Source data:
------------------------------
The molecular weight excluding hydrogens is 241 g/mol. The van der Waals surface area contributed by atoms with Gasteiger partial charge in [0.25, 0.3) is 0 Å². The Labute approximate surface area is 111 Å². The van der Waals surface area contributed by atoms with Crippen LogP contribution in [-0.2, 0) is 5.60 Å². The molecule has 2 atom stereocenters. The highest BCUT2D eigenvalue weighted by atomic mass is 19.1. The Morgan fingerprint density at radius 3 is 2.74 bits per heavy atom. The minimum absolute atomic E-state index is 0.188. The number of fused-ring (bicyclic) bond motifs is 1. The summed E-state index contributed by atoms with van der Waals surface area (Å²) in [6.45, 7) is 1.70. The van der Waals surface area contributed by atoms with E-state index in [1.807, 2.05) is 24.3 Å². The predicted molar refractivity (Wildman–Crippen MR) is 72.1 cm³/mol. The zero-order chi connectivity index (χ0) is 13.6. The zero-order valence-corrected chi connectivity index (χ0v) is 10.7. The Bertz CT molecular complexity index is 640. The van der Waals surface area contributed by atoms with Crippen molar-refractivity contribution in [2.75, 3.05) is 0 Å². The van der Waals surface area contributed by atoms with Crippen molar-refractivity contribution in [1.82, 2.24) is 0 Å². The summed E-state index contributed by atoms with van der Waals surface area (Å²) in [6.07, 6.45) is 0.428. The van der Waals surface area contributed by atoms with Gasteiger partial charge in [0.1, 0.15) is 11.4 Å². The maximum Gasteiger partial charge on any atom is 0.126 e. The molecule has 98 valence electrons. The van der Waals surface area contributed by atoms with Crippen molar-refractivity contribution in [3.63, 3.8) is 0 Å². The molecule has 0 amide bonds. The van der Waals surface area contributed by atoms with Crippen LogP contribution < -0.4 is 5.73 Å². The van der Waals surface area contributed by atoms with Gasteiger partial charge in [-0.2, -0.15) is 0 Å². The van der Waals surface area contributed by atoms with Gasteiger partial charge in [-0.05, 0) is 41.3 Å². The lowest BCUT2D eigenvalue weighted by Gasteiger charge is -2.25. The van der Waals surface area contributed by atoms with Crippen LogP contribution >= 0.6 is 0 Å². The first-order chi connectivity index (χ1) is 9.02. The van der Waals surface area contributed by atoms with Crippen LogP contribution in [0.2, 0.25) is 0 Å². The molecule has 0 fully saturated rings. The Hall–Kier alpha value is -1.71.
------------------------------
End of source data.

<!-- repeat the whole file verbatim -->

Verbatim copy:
The molecular weight excluding hydrogens is 241 g/mol. The van der Waals surface area contributed by atoms with Gasteiger partial charge in [0.25, 0.3) is 0 Å². The Labute approximate surface area is 111 Å². The van der Waals surface area contributed by atoms with Crippen LogP contribution in [-0.2, 0) is 5.60 Å². The molecule has 2 atom stereocenters. The highest BCUT2D eigenvalue weighted by atomic mass is 19.1. The Morgan fingerprint density at radius 3 is 2.74 bits per heavy atom. The minimum absolute atomic E-state index is 0.188. The number of fused-ring (bicyclic) bond motifs is 1. The summed E-state index contributed by atoms with van der Waals surface area (Å²) in [6.45, 7) is 1.70. The van der Waals surface area contributed by atoms with E-state index in [1.807, 2.05) is 24.3 Å². The predicted molar refractivity (Wildman–Crippen MR) is 72.1 cm³/mol. The zero-order chi connectivity index (χ0) is 13.6. The zero-order valence-corrected chi connectivity index (χ0v) is 10.7. The Bertz CT molecular complexity index is 640. The van der Waals surface area contributed by atoms with Crippen molar-refractivity contribution in [2.75, 3.05) is 0 Å². The van der Waals surface area contributed by atoms with Crippen molar-refractivity contribution in [1.82, 2.24) is 0 Å². The summed E-state index contributed by atoms with van der Waals surface area (Å²) in [6.07, 6.45) is 0.428. The van der Waals surface area contributed by atoms with Gasteiger partial charge in [0.1, 0.15) is 11.4 Å². The maximum Gasteiger partial charge on any atom is 0.126 e. The molecule has 98 valence electrons. The van der Waals surface area contributed by atoms with Crippen molar-refractivity contribution in [3.63, 3.8) is 0 Å². The molecule has 0 amide bonds. The van der Waals surface area contributed by atoms with Crippen LogP contribution < -0.4 is 5.73 Å². The van der Waals surface area contributed by atoms with Gasteiger partial charge in [-0.2, -0.15) is 0 Å². The van der Waals surface area contributed by atoms with Gasteiger partial charge in [-0.05, 0) is 41.3 Å². The lowest BCUT2D eigenvalue weighted by Gasteiger charge is -2.25. The van der Waals surface area contributed by atoms with Crippen LogP contribution >= 0.6 is 0 Å². The first-order chi connectivity index (χ1) is 9.02. The van der Waals surface area contributed by atoms with Crippen LogP contribution in [0.2, 0.25) is 0 Å². The molecule has 0 fully saturated rings. The Hall–Kier alpha value is -1.71.